Historic Structures

Whittier Theatre, Whittier California

Date added: September 9, 2021 Categories: California Theater

The Whittier Theatre was not Whittier's first movie house, but it was its most prominent one. At least three other motion picture theaters preceded the Whittier Theatre: the Family Theatre (124 S. Greenleaf Avenue) and the Optic (111 S. Greenleaf Avenue) were both operated by the G.H. Keipp family sometime after 1900, probably in the 1910s [Whittier Daily News, n.d., c. 1910s] the Scenic Theatre was in business at 211 E. Philadelphia when the Whittier Theatre opened its doors in the summer of 1929. When the Whittier Theatre was being planned, the owners deliberately selected a site "on the outskirts of town to escaoe the Whittier blue laws that would have prohibited showing movies on Sunday" [Tribune/News December 13, 1987]. The Whittier Theatre was designed as a combination movie palace and stage theater, and it is noteworthy that the premiere gala included not only the screening of Monte Blue's From Headquarters but "three special vaudeville numbers."

The relative isolation of the theater from the main commercial district of uptown Whittier seems to have had an adverse effect on the complex's businesses for several years. Although the two principal adjacent businesses (the McNees Cafe and the Whittier Pharmacy) were stable, city directories indicate that, up until about 1936, other businesses came and went, and there were several vacancies. The heyday of the Whittier Theatre lasted from the late 1930s until the 1950s, when television began making inroads on movie-going. Excerpts from newspaper articles make it clear that the theater is fondly remembered by many of the area's residents as a popular social focal point and an important part of their younger years.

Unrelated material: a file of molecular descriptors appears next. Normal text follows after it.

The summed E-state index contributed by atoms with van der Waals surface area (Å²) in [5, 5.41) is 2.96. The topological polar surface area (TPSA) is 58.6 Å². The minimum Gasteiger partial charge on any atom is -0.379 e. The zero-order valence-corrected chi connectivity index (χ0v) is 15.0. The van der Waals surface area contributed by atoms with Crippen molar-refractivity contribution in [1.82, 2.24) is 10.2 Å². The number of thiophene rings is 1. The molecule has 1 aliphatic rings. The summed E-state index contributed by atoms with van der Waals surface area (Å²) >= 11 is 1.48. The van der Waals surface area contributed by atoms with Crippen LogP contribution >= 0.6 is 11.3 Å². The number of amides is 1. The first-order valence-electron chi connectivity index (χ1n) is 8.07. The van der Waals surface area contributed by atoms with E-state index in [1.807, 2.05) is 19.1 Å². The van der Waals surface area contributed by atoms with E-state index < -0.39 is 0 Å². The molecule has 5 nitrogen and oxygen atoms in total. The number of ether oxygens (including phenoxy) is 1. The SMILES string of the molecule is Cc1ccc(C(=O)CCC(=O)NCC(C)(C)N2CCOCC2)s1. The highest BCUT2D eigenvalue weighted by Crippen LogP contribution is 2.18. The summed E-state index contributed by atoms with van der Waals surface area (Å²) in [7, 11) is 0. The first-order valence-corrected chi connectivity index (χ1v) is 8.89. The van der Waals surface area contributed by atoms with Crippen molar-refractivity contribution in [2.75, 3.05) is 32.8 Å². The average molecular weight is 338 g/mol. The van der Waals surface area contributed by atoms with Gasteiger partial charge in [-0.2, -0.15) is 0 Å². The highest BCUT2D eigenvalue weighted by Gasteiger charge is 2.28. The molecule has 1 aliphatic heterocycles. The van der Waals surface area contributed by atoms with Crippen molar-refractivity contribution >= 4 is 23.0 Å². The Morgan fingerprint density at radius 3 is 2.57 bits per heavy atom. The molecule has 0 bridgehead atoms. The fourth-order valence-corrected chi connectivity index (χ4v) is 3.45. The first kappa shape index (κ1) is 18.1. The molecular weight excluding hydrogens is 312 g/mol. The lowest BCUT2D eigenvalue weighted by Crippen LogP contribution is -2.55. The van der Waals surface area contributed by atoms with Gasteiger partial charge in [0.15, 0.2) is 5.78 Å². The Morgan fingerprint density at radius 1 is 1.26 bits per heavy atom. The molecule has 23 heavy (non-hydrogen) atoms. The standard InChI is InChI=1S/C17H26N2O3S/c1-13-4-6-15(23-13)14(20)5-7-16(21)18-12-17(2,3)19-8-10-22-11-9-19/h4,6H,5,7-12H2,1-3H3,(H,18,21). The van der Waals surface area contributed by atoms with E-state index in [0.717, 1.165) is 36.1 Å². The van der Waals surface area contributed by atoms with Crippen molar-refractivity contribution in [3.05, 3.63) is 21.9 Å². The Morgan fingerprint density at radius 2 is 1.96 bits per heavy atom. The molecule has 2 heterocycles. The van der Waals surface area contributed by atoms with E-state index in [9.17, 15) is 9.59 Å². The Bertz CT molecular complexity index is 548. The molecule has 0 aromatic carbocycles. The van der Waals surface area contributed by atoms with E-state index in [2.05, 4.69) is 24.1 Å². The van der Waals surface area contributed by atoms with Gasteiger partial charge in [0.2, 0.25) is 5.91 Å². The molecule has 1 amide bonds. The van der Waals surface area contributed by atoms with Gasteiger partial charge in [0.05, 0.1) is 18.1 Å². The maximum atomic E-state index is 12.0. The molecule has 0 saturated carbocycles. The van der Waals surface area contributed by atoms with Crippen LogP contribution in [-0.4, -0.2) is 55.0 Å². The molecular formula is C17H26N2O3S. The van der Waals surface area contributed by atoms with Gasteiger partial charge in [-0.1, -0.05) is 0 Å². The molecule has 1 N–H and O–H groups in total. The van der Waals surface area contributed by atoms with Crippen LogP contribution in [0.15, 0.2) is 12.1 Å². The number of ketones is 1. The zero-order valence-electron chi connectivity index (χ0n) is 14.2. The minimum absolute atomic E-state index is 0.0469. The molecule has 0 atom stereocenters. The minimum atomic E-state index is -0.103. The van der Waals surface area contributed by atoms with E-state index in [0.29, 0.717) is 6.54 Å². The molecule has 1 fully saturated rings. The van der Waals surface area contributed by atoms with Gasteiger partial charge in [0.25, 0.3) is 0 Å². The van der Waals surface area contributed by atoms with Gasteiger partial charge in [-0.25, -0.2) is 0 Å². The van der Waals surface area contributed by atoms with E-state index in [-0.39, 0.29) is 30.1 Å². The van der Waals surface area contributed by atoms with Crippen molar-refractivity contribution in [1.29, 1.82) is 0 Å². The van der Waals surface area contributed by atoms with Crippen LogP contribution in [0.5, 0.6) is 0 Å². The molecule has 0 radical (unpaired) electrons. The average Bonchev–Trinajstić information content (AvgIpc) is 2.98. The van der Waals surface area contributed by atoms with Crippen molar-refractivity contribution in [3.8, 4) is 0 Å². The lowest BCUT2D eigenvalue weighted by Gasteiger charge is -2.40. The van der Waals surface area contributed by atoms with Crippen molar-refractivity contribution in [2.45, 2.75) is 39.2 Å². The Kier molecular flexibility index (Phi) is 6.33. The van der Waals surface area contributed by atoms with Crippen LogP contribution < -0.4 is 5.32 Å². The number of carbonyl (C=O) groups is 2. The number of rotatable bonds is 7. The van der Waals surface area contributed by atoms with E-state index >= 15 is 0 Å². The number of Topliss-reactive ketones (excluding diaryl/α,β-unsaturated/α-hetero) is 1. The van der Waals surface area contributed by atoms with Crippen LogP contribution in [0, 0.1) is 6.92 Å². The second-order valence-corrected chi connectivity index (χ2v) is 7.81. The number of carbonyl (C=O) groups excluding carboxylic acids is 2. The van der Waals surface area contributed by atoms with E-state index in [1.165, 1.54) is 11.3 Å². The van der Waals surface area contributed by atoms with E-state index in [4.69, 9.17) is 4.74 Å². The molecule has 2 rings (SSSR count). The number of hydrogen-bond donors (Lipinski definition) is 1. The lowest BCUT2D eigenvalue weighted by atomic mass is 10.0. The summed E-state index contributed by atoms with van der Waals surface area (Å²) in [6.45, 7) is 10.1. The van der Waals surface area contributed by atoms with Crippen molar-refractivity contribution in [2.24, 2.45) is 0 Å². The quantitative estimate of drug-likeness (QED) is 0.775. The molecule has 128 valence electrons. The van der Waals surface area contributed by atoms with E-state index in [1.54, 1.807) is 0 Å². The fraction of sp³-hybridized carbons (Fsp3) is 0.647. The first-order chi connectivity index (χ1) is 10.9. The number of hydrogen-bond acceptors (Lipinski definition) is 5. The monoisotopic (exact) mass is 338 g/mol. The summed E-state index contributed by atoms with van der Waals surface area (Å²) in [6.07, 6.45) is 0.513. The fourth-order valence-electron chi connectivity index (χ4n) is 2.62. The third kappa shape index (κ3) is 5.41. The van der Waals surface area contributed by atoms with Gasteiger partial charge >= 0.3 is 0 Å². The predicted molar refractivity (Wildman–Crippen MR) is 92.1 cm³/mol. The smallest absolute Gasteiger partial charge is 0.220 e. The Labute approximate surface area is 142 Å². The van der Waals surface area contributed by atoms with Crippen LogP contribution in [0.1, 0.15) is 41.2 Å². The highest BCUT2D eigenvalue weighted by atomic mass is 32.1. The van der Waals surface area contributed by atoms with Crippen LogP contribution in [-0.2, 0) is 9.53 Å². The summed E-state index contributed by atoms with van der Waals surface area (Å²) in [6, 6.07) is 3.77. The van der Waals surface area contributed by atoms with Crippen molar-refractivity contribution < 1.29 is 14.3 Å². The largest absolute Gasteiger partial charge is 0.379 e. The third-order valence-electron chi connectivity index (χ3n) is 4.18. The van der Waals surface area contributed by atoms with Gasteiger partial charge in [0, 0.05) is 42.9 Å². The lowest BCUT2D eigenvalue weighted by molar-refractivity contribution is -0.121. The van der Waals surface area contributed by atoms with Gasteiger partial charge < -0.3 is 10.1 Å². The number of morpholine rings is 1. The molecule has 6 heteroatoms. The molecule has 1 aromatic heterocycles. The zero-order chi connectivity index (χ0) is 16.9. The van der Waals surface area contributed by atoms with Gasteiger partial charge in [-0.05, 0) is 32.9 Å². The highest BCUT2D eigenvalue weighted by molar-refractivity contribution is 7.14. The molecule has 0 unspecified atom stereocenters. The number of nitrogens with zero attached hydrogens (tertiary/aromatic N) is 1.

From about 1967, the entire theater complex seems to have begun a steady decline. City directories show that "discount" and "budget" shops had begun to locate in the complex itself and nearby along Whittier Boulevard. In 1969, one of the two commercial anchors of the building changed hands (the Betty Matthews Dress Shop, on site since 1939). The second anchor (the Whittier Drug Store) was swallowed up in the expansion of the budget shop.

In an attempt to garner more box-office business, the new owners, Pacific Theaters, tried several strategies, none of which proved successful. First-run movies were no longer being screened at the Whittier Theatre, and the new policy was to offer double bills at bargain rates. In the summer of 1986 the management switched to first-run Spanish-language films, hoping to attract an audience from the large local Hispanic population, but the experiment ended in failure. By November 1986 the theater had reverted to snowing three English-language movies for the cut-rate price of $1.00. In its latter years, the more mainstream shops such as dress shops and pharmacies and furniture stores were replaced by marginal businesses such as karate studios and a martial arts supply shop. The October 1, 1987 Whittier Narrows earthquake severely damaged the theater and shops, and the City of Whittier issued a demolition permit, bringing the complex's long career to a close.